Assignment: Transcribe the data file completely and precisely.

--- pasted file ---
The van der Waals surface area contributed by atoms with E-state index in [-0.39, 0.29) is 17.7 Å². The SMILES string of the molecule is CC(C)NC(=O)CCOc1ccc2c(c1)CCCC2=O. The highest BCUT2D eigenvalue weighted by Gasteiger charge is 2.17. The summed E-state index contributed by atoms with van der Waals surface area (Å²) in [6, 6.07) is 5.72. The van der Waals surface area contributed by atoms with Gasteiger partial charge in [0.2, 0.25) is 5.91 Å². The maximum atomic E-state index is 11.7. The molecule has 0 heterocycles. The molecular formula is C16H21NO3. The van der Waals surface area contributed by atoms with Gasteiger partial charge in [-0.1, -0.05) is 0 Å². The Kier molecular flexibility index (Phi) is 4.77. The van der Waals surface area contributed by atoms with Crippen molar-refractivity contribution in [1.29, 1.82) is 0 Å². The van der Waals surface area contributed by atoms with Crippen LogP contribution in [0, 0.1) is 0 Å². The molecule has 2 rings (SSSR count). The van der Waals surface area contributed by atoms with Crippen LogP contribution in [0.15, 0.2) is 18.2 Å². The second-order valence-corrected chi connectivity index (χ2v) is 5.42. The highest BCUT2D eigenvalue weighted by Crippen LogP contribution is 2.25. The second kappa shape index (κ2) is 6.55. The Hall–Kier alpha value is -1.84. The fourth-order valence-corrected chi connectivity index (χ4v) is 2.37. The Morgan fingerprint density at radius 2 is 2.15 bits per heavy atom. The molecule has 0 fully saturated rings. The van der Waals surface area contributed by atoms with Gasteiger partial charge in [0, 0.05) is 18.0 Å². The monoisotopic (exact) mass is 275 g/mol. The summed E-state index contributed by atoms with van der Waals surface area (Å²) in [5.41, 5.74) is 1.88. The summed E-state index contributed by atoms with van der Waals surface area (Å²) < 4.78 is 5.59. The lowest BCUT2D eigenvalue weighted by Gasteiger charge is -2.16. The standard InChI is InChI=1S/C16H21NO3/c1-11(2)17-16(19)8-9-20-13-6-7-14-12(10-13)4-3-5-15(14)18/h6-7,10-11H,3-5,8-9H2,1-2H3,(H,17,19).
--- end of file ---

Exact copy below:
The van der Waals surface area contributed by atoms with E-state index in [-0.39, 0.29) is 17.7 Å². The SMILES string of the molecule is CC(C)NC(=O)CCOc1ccc2c(c1)CCCC2=O. The highest BCUT2D eigenvalue weighted by Gasteiger charge is 2.17. The summed E-state index contributed by atoms with van der Waals surface area (Å²) in [6, 6.07) is 5.72. The van der Waals surface area contributed by atoms with Gasteiger partial charge in [0.2, 0.25) is 5.91 Å². The maximum atomic E-state index is 11.7. The molecule has 0 heterocycles. The molecular formula is C16H21NO3. The van der Waals surface area contributed by atoms with Gasteiger partial charge in [-0.1, -0.05) is 0 Å². The Kier molecular flexibility index (Phi) is 4.77. The van der Waals surface area contributed by atoms with Crippen molar-refractivity contribution in [1.29, 1.82) is 0 Å². The van der Waals surface area contributed by atoms with Crippen LogP contribution in [0, 0.1) is 0 Å². The molecule has 2 rings (SSSR count). The van der Waals surface area contributed by atoms with Crippen LogP contribution in [0.15, 0.2) is 18.2 Å². The second-order valence-corrected chi connectivity index (χ2v) is 5.42. The highest BCUT2D eigenvalue weighted by Crippen LogP contribution is 2.25. The second kappa shape index (κ2) is 6.55. The Hall–Kier alpha value is -1.84. The fourth-order valence-corrected chi connectivity index (χ4v) is 2.37. The Morgan fingerprint density at radius 2 is 2.15 bits per heavy atom. The molecule has 0 fully saturated rings. The van der Waals surface area contributed by atoms with Gasteiger partial charge in [0, 0.05) is 18.0 Å². The monoisotopic (exact) mass is 275 g/mol. The summed E-state index contributed by atoms with van der Waals surface area (Å²) in [5.41, 5.74) is 1.88. The summed E-state index contributed by atoms with van der Waals surface area (Å²) < 4.78 is 5.59. The lowest BCUT2D eigenvalue weighted by Gasteiger charge is -2.16. The standard InChI is InChI=1S/C16H21NO3/c1-11(2)17-16(19)8-9-20-13-6-7-14-12(10-13)4-3-5-15(14)18/h6-7,10-11H,3-5,8-9H2,1-2H3,(H,17,19).